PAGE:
I have a question about reading certain philosophers, specifically Kant in my
In the full sense of the word this question is unanswerable. I don’t know a serious educated person who does not worry about it. On the one hand, if you do not read philosophers in the right order you are bound to miss the significance of something the later person says. I’m not saying you run the risk of missing that significance; you are guaranteed to do so.
And yet this is a half-truth, because there is plenty you will miss if you start back at the beginning of philosophy and proceed to the end. First of all there’s the obvious problem of motivation that your question implies. If you have to read Descartes before Kant, and Aristotle before Descartes, and so on, you will have been lost or sidetracked before you ever reached the people like Nietzsche and Kierkegaard who first drew your attention. Demanding a strict chronological reading list is impractical.
There’s another kind of problem that affects even industrious people who are incapable of being bored or sidetracked. In many cases we don’t see the full significance of an earlier thinker until we encounter a later thinker. This is what makes some of the later people so important as philosophers, that they bring a new dimension and a new kind of interpretation to what their precursors had said. A passage in Plato on the coldness of ice means more after we read Aristotle on essential predication. Spinoza’s critique of negative emotions becomes livelier and psychologically more significant in light of the way Nietzsche develops the same points. In some ways you learn more about each philosopher by reading the chronology in reverse.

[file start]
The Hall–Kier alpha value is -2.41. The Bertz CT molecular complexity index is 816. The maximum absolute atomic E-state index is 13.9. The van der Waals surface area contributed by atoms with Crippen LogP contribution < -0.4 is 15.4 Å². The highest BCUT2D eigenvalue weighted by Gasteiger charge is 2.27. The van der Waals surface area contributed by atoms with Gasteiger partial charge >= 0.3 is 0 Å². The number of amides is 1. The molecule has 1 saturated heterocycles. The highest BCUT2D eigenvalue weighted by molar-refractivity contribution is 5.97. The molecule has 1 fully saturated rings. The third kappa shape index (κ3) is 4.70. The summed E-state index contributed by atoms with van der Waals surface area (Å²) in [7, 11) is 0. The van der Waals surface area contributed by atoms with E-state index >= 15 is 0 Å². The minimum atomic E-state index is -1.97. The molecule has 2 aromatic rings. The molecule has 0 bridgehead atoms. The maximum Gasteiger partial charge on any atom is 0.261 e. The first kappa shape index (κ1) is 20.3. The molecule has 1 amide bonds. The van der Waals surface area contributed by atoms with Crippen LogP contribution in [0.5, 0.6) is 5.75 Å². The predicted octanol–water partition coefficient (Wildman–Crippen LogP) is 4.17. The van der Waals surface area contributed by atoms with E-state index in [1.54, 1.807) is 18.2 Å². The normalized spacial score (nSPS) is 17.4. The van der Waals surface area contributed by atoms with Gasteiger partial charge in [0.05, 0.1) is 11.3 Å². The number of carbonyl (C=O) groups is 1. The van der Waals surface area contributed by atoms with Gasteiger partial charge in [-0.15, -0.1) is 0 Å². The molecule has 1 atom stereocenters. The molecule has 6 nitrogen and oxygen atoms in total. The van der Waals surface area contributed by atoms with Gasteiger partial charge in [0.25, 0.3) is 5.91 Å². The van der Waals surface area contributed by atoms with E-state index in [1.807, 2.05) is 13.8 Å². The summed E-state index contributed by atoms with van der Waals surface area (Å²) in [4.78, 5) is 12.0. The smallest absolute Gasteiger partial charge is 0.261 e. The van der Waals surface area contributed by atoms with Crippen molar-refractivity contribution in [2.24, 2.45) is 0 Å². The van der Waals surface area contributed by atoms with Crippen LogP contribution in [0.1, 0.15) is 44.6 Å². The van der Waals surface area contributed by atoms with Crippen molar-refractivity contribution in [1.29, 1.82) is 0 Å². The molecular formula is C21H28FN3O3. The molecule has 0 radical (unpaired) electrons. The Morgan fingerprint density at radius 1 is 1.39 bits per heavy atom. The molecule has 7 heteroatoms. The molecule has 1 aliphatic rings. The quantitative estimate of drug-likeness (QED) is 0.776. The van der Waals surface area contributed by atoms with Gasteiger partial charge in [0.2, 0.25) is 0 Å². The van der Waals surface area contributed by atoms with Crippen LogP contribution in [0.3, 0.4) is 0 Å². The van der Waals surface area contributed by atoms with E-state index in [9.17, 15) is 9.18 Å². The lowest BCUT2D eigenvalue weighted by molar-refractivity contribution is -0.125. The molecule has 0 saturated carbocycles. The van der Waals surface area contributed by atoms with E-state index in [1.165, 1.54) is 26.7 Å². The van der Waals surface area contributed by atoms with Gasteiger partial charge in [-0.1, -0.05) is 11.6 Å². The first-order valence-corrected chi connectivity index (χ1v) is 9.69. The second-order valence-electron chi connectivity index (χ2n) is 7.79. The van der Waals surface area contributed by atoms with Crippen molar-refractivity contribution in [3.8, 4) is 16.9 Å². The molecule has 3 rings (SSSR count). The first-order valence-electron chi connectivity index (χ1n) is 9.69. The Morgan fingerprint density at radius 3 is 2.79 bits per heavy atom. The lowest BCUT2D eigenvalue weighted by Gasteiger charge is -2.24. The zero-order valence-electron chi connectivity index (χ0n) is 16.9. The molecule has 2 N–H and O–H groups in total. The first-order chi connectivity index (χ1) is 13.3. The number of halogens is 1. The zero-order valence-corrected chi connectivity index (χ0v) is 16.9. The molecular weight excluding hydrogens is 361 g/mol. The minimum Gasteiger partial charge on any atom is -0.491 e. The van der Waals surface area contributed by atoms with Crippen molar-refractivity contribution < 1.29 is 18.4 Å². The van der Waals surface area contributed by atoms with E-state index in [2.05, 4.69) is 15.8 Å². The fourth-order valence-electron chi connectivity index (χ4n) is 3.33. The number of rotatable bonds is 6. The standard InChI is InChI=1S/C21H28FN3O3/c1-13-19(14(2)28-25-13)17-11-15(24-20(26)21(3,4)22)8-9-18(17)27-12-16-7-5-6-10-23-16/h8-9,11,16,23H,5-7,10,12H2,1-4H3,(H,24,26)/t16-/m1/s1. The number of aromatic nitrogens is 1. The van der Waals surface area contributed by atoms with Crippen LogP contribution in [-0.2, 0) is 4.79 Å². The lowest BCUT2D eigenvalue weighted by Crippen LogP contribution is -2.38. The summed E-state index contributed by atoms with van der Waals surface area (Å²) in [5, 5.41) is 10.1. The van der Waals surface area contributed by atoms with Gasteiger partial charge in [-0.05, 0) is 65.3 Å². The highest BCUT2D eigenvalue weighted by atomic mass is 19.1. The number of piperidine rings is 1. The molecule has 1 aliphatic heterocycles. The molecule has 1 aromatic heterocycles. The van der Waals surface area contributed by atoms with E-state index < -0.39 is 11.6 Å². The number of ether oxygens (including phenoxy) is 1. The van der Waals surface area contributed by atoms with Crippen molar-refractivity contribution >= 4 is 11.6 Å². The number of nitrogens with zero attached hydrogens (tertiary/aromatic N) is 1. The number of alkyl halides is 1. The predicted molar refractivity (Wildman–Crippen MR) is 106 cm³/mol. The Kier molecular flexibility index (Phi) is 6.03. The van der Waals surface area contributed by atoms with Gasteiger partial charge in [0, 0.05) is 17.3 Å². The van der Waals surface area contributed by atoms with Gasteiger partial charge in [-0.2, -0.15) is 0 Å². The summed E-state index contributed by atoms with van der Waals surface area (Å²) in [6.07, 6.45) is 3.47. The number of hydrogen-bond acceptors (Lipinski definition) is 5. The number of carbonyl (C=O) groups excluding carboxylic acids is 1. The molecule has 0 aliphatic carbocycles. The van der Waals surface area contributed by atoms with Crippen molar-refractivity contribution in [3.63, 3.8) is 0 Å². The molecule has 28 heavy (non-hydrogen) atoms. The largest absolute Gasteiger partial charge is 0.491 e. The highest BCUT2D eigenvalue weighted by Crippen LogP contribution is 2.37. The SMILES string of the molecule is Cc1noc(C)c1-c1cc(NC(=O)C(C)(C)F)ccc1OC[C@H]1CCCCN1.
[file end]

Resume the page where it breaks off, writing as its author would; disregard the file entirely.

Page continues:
Well, no one can read through the history of philosophy in both directions at once. A general chronological approach, guided by a good teacher, is the best place to start. You acquire a sense of the history of philosophy as a whole and then read on your own to fill in the details. But if you are approaching this entirely on your own, I suggest you start with the philosophers who pique your curiosity. If you are inquisitive at all, you will go from them to their predecessors wanting to know more about why they say what they do. Eventually you’ll see that you need to have a sense of every philosopher on the list; and although Kant might seem like just words on the page if you begin with him, the day will come (after Nietzsche and Schopenhauer) when the Critique of Pure Reason reads like a page-turner, now that you see what its implications will turn out to be.